Arab Fashion and its global impact
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The global impact of Arab fashion

The global impact of Arab fashion

Mohammed Aqra, chief strategy officer at Arab Fashion Council, tells Gulf Business how the council has reinvented the world’s perception of Arab fashion

The global imprint of Arab fashion

Tell us about your role at the Arab Fashion Council.

I am Jordanian-American, and grew up in the US. However, I was always intrigued by my roots; and dreamed of building something meaningful in the Middle East.

The American fashion industry has been a great source of inspiration and I wanted to create something similar in the Middle East, but of course, driven by the vision of what I knew to be the future of fashion.

I was invited by the board of the Arab Fashion Council for a consulting project following which I was invited to join the board full time. In 2018, I joined the Arab Fashion Council, overseeing strategic partnerships.

In 2019, at the age of 25, I was appointed as the chief strategy officer, making me one of the youngest to occupy this position in an international authority of this nature.

My role at the Arab Fashion Council includes implementing short-term and long-term strategies to meet the execution of the council’s mission. In addition, I ensure that the Arab Fashion Council remains a pioneer in the industry, innovating the way forward for our members.

What is the key mission of the council?

The Arab Fashion Council supports the region’s fashion industry by nurturing its creative resources through the entire value chain. Many see the council’s main activity to be limited to coordinating the Arab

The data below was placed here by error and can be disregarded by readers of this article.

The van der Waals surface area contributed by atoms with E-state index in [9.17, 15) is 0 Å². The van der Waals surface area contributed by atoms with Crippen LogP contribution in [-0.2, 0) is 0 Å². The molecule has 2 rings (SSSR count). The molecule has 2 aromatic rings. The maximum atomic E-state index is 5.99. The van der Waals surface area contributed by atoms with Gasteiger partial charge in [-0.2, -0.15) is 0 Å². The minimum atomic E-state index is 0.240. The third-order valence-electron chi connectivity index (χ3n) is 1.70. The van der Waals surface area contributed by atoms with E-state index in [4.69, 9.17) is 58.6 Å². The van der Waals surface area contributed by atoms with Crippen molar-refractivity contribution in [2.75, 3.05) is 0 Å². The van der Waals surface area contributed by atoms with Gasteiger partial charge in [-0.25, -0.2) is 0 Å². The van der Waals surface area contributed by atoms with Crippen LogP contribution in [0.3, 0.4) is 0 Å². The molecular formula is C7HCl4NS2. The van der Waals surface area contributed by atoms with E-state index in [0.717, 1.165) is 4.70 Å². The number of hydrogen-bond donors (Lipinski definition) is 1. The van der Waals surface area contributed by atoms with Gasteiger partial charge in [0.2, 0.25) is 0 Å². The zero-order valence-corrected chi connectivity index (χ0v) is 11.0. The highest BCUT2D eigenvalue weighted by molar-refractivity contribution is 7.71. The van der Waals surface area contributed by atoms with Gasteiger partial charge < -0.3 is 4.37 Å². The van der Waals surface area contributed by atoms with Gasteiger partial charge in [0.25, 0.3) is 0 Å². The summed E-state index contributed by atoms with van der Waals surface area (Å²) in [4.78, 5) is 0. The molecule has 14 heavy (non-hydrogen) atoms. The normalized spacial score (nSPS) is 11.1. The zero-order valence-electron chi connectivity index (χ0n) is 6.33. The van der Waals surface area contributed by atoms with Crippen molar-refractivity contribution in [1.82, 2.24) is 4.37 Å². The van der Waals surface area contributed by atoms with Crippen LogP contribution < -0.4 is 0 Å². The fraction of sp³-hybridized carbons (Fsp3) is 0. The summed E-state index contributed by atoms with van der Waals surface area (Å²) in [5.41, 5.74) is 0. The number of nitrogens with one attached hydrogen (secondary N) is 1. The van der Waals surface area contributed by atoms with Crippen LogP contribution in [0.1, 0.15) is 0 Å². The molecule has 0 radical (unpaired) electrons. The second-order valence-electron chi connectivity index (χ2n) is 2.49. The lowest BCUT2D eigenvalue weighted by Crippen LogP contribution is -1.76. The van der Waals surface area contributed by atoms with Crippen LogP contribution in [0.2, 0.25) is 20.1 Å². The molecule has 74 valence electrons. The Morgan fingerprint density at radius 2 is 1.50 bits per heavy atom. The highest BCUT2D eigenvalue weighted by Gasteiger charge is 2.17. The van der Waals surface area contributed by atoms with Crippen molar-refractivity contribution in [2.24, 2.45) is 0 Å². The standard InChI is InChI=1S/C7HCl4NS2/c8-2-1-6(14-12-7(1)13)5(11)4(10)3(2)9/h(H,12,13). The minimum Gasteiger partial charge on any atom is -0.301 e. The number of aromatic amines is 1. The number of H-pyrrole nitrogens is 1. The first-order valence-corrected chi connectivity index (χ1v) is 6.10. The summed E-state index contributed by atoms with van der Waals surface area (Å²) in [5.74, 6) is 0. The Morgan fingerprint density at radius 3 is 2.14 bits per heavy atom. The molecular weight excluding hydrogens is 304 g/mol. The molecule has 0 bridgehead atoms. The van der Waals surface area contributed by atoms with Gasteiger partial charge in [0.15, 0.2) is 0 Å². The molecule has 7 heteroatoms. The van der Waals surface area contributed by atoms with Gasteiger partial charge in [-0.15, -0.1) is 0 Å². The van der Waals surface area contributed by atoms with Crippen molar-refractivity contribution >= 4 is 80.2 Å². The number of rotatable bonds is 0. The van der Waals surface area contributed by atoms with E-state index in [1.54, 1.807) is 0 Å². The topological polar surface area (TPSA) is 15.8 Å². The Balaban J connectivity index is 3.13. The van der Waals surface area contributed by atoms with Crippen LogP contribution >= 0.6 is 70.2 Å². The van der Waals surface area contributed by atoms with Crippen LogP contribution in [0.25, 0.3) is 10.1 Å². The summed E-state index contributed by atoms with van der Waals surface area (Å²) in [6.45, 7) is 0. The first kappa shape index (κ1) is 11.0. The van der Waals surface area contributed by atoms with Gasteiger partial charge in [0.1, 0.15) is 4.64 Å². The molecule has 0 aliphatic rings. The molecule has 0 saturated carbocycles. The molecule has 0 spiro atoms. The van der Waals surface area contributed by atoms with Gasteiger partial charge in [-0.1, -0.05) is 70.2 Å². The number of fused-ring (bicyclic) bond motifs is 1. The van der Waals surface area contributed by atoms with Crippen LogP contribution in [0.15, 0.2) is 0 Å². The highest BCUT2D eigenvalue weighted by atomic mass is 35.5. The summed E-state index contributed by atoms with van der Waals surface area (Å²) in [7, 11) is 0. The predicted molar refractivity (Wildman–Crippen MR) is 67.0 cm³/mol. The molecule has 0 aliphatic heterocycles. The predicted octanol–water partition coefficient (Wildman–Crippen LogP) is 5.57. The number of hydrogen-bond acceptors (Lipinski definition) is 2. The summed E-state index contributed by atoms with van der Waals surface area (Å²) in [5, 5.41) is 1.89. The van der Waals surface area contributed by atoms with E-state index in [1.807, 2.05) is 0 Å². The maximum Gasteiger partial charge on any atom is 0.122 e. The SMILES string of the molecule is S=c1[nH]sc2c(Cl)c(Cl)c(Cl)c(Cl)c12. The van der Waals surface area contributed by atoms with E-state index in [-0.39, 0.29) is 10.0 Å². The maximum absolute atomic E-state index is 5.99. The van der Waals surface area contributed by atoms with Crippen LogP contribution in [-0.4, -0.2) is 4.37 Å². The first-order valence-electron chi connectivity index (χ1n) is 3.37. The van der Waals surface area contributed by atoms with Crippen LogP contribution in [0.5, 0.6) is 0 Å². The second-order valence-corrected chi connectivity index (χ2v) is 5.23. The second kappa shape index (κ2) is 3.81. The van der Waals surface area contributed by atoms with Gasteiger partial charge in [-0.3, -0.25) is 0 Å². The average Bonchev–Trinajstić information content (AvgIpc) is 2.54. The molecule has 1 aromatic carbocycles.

Fashion Week, which is one of the main initiatives of the council.

Beyond that, the council tackles every single aspect of the chain, from sourcing fabric and evaluating business models to production support, export and marketing for emerging and established brands within its network.

The Arab Fashion Week is a celebration of the region’s design talent. It enables fashion designers to showcase their creativity to a global audience of buyers, the press and ultra-high-net-worth individuals. I am proud to say that Arab Fashion Week has been recognised globally as one of the five big fashion weeks through the organisation’s work.

Give us your insights on the Arab fashion industry.

In today’s world, where social media has become a central part of our lives, the fashion scene has definitely been affected by it. This trend has compelled consumers to change their purchase habits in favour of shopping for more “looks” to post on their platforms. However, their budgets have more or less stayed the same.

This trend has translated into shopping for “more” at lower prices. From here, ready couture has come to replace traditional haute couture, enabling the client to purchase a piece produced in limited quantity while allowing alteration and customisation from designers.

Besides, the region is starting to shift from following fashion trends mainly from the West to becoming a nascent trendsetter and exporter.